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Einsiedel, a village 18 miles (30 km) south of Lemberg (now Lviv) in Galicia, formerly a Mennonite settlement and the seat of a Mennonite congregation, was organized in 1786 after Joseph II of Austria had invited German settlers to Galicia. The settlement was named after Count von Einsiedel. The original settlement consisted of 20 farms of about 33, 41, or 50 acres of land each. The village was located on a hill on both sides of a wide street in a very regular pattern. Eighteen of the farms were given over to Mennonites, of whom three settler families were Amish, the other two to families (Schmalenberger and Schweitzer) related to them. They soon built a school (1816), which also served as a church and was for a century the chief meeting place of the Galician Mennonites. In 1786 Jakob Müller, Jr., was elder of this congregation, and Jacob Müller, Sr., was preacher. In 1799 Johann Müller succeeded to the eldership.

At the turn of the century half of the Mennonite settlers went on to Russia to the region of Dubno, Volhynia. In order to secure permission to emigrate the families had to turn their farms over to other families just as they had received them, and repay all the expenses of the government in their behalf, namely four guilders per person for traveling expenses and approximately 50 guilders for maintenance which they had received in Galicia before their farms were given them. In 1790, 1859, and 1860 the congregation received financial support from Holland (Hoop Scheffer). The following families remained in Einsiedel: Hubin (also von Howen or Huwen), Müller, Brubacher, Kintzi, Linscheid, Rupp, Merk, and Klein. Gradually other families from the two neighboring villages moved in, namely, Bachmann, Bergtholdt, and Ewy.

In 1860 Johannes van der Smissen signed his name as minister of the congregation of "Einsiedel and Horozanna" in a letter he wrote to Amsterdam. There were 13 Mennonite families living in Einsiedel at that time, most of them leasing or purchasing larger estates through the efforts of Peter Müller . Some emigrated to America in the 1880s. In 1892 there was only one Mennonite family left in Einsiedel. The name Einsiedel was transplanted to America and was used by the Hanston (Kansas) Mennonite Church (General Conference Mennonite) until 1952.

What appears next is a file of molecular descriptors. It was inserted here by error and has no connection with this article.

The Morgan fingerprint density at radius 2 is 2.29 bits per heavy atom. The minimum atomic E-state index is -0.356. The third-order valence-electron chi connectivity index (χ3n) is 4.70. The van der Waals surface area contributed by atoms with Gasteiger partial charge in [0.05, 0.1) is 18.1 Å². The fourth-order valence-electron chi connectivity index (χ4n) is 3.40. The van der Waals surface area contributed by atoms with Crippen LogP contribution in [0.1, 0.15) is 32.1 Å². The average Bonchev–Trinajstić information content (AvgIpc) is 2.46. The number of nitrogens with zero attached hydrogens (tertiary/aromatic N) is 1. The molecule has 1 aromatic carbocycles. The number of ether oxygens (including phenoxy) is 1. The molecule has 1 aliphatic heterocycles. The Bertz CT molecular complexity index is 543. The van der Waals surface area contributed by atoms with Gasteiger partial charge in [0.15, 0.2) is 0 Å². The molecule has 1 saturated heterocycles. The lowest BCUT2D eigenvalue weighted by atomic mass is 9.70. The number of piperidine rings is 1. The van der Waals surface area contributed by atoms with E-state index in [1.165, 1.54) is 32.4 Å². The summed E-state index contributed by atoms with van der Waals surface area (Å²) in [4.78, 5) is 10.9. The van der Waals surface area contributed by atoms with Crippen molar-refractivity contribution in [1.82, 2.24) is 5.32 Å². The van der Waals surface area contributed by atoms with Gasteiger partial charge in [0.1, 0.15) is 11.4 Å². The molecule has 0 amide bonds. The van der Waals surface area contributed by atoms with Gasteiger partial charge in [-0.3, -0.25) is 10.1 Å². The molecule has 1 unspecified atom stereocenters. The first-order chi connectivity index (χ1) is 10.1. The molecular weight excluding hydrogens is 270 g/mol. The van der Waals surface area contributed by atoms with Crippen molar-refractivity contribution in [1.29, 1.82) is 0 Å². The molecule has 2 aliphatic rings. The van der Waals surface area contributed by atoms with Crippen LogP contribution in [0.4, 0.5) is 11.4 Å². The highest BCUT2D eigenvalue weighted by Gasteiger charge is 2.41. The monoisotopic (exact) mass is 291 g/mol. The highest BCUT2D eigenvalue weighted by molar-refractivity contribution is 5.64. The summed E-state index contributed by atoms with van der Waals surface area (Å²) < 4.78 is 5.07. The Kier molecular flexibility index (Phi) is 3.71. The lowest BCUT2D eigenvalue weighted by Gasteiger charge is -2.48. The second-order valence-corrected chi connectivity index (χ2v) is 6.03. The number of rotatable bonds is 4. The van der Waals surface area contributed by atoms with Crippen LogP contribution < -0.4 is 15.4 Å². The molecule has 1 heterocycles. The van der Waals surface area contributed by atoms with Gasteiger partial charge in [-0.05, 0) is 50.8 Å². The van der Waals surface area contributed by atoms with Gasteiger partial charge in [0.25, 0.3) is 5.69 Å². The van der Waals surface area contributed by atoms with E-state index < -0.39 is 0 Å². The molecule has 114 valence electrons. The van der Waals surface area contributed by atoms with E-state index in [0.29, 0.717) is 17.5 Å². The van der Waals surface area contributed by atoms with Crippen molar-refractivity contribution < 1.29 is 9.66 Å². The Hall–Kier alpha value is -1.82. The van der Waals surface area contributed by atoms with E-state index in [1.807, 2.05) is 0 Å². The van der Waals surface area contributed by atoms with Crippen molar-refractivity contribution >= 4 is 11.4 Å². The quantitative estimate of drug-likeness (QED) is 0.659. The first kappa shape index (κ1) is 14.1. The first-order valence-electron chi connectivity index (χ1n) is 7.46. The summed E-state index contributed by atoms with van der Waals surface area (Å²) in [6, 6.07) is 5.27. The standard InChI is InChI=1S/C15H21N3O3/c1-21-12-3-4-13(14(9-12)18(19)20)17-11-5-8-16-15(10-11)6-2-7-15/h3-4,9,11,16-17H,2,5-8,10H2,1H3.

[edit] Bibliography

Peter Bachmann. Mennoniten in Kleinpolen, 1784-1934: Gedenkbuch zur Erinnerung an die Einwanderung der Mennoniten nach Kleinpolen (Galizien) vor 150 Jahren. Lemberg: Verlag der Lemberger Mennonitengemeinde in Lemberg, 1934: 133-156.

Church records of Einsiedel.

Hege, Christian and Christian Neff. Mennonitisches Lexikon, 4 vols. Frankfurt & Weierhof: Hege; Karlsruhe: Schneider, 1913-1967: v. I, 547 f.

Hoop Scheffer, Jacob Gijsbert de. Inventaris der Archiefstukken berustende bij de Vereenigde Doopsgezinde Gemeente to Amsterdam, 2 vols. Amsterdam: Uitgegeven en ten geschenke aangeboden door den Kerkeraad dier Gemeente, 1883-1884: v. II, Nos. 2685-2688.

Kaindl, Raimund Friedrich. Geschichte der Deutschen in den Karpathenländern: III. Gotha, 1911.


Author(s) H Pauls
Date Published 1956


[edit] Cite This Article

MLA style

Pauls, H. "Einsiedel (Lviv Oblast, Ukraine)." Global Anabaptist Mennonite Encyclopedia Online. 1956. Web. 25 Dec 2014. http://gameo.org/index.php?title=Einsiedel_(Lviv_Oblast,_Ukraine)&oldid=102181.

APA style

Pauls, H. (1956). Einsiedel (Lviv Oblast, Ukraine). Global Anabaptist Mennonite Encyclopedia Online. Retrieved 25 December 2014, from http://gameo.org/index.php?title=Einsiedel_(Lviv_Oblast,_Ukraine)&oldid=102181.




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Adapted by permission of Herald Press, Harrisonburg, Virginia, and Waterloo, Ontario, from Mennonite Encyclopedia, Vol. 2, pp. 173-174. All rights reserved. For information on ordering the encyclopedia visit the Herald Press website.


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